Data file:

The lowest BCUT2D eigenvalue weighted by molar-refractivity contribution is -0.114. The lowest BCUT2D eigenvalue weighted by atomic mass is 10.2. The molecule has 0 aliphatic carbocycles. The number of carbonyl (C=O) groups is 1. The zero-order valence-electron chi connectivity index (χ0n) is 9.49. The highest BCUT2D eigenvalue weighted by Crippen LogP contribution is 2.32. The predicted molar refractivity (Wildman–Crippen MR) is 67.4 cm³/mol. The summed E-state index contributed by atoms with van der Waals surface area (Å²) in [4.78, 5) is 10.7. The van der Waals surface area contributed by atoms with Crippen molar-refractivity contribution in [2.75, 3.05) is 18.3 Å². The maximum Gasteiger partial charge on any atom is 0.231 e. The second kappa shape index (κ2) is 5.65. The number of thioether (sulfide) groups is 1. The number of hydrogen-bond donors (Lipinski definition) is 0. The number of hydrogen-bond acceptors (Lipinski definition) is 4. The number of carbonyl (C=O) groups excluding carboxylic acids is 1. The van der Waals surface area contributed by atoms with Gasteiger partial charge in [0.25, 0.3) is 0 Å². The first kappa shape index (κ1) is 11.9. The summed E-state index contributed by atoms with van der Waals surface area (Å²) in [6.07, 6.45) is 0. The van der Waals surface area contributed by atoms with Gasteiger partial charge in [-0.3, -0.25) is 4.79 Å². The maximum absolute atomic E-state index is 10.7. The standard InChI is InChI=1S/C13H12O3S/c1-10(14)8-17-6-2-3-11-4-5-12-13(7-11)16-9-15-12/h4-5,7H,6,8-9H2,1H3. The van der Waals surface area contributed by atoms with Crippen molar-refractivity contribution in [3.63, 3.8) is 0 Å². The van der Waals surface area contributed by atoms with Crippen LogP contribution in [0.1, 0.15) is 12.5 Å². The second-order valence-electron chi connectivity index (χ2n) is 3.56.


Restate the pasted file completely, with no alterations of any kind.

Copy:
The lowest BCUT2D eigenvalue weighted by molar-refractivity contribution is -0.114. The lowest BCUT2D eigenvalue weighted by atomic mass is 10.2. The molecule has 0 aliphatic carbocycles. The number of carbonyl (C=O) groups is 1. The zero-order valence-electron chi connectivity index (χ0n) is 9.49. The highest BCUT2D eigenvalue weighted by Crippen LogP contribution is 2.32. The predicted molar refractivity (Wildman–Crippen MR) is 67.4 cm³/mol. The summed E-state index contributed by atoms with van der Waals surface area (Å²) in [4.78, 5) is 10.7. The van der Waals surface area contributed by atoms with Crippen molar-refractivity contribution in [2.75, 3.05) is 18.3 Å². The maximum Gasteiger partial charge on any atom is 0.231 e. The second kappa shape index (κ2) is 5.65. The number of thioether (sulfide) groups is 1. The number of hydrogen-bond donors (Lipinski definition) is 0. The number of hydrogen-bond acceptors (Lipinski definition) is 4. The number of carbonyl (C=O) groups excluding carboxylic acids is 1. The van der Waals surface area contributed by atoms with Gasteiger partial charge in [0.25, 0.3) is 0 Å². The first kappa shape index (κ1) is 11.9. The summed E-state index contributed by atoms with van der Waals surface area (Å²) in [6.07, 6.45) is 0. The van der Waals surface area contributed by atoms with Gasteiger partial charge in [-0.3, -0.25) is 4.79 Å². The maximum absolute atomic E-state index is 10.7. The standard InChI is InChI=1S/C13H12O3S/c1-10(14)8-17-6-2-3-11-4-5-12-13(7-11)16-9-15-12/h4-5,7H,6,8-9H2,1H3. The van der Waals surface area contributed by atoms with Crippen molar-refractivity contribution in [3.63, 3.8) is 0 Å². The van der Waals surface area contributed by atoms with Crippen LogP contribution in [0.1, 0.15) is 12.5 Å². The second-order valence-electron chi connectivity index (χ2n) is 3.56.